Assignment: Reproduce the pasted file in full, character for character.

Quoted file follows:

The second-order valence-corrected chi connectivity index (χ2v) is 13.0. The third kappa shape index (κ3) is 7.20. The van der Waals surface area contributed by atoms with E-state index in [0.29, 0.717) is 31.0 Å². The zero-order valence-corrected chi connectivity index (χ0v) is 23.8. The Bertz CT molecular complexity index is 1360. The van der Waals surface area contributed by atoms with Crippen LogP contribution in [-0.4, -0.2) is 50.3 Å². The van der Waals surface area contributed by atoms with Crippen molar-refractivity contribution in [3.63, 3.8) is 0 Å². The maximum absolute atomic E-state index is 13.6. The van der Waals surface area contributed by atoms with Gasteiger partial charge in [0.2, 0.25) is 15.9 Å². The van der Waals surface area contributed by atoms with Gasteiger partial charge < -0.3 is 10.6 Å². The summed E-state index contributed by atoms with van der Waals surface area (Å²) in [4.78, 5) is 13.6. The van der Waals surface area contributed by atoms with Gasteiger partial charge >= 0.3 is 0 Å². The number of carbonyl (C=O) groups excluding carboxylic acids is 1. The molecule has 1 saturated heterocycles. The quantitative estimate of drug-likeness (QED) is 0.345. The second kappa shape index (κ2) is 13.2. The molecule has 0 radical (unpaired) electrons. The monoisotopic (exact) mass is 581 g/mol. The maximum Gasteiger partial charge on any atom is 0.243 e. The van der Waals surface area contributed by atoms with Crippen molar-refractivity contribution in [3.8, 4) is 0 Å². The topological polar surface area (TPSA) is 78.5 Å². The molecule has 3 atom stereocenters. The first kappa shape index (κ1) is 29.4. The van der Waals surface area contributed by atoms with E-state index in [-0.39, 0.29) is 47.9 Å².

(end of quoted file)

The second-order valence-corrected chi connectivity index (χ2v) is 13.0. The third kappa shape index (κ3) is 7.20. The van der Waals surface area contributed by atoms with E-state index in [0.29, 0.717) is 31.0 Å². The zero-order valence-corrected chi connectivity index (χ0v) is 23.8. The Bertz CT molecular complexity index is 1360. The van der Waals surface area contributed by atoms with Crippen LogP contribution in [-0.4, -0.2) is 50.3 Å². The van der Waals surface area contributed by atoms with Crippen molar-refractivity contribution in [3.63, 3.8) is 0 Å². The maximum absolute atomic E-state index is 13.6. The van der Waals surface area contributed by atoms with Gasteiger partial charge in [0.2, 0.25) is 15.9 Å². The van der Waals surface area contributed by atoms with Gasteiger partial charge < -0.3 is 10.6 Å². The summed E-state index contributed by atoms with van der Waals surface area (Å²) in [4.78, 5) is 13.6. The van der Waals surface area contributed by atoms with Gasteiger partial charge >= 0.3 is 0 Å². The number of carbonyl (C=O) groups excluding carboxylic acids is 1. The molecule has 1 saturated heterocycles. The quantitative estimate of drug-likeness (QED) is 0.345. The second kappa shape index (κ2) is 13.2. The molecule has 0 radical (unpaired) electrons. The monoisotopic (exact) mass is 581 g/mol. The maximum Gasteiger partial charge on any atom is 0.243 e. The van der Waals surface area contributed by atoms with Crippen molar-refractivity contribution in [3.8, 4) is 0 Å². The topological polar surface area (TPSA) is 78.5 Å². The molecule has 3 atom stereocenters. The first kappa shape index (κ1) is 29.4. The van der Waals surface area contributed by atoms with E-state index in [-0.39, 0.29) is 47.9 Å².